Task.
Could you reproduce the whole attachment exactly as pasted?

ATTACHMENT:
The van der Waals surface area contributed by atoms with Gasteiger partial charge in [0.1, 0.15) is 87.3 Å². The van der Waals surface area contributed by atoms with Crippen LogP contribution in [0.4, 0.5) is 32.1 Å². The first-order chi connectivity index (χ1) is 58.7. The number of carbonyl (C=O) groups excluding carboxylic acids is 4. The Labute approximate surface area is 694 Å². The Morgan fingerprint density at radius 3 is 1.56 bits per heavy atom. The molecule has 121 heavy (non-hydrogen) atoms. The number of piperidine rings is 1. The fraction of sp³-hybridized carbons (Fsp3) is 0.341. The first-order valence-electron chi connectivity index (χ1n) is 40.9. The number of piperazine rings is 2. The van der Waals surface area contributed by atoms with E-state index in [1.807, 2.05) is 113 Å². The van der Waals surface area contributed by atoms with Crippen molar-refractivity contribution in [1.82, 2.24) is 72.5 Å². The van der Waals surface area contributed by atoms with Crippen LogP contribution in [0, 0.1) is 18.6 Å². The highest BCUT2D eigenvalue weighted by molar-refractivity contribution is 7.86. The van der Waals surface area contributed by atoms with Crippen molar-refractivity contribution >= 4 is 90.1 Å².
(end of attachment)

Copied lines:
The van der Waals surface area contributed by atoms with Gasteiger partial charge in [0.1, 0.15) is 87.3 Å². The van der Waals surface area contributed by atoms with Crippen LogP contribution in [0.4, 0.5) is 32.1 Å². The first-order chi connectivity index (χ1) is 58.7. The number of carbonyl (C=O) groups excluding carboxylic acids is 4. The Labute approximate surface area is 694 Å². The Morgan fingerprint density at radius 3 is 1.56 bits per heavy atom. The molecule has 121 heavy (non-hydrogen) atoms. The number of piperidine rings is 1. The fraction of sp³-hybridized carbons (Fsp3) is 0.341. The first-order valence-electron chi connectivity index (χ1n) is 40.9. The number of piperazine rings is 2. The van der Waals surface area contributed by atoms with E-state index in [1.807, 2.05) is 113 Å². The van der Waals surface area contributed by atoms with Crippen molar-refractivity contribution in [1.82, 2.24) is 72.5 Å². The van der Waals surface area contributed by atoms with Crippen LogP contribution in [0, 0.1) is 18.6 Å². The highest BCUT2D eigenvalue weighted by molar-refractivity contribution is 7.86. The van der Waals surface area contributed by atoms with Crippen molar-refractivity contribution >= 4 is 90.1 Å².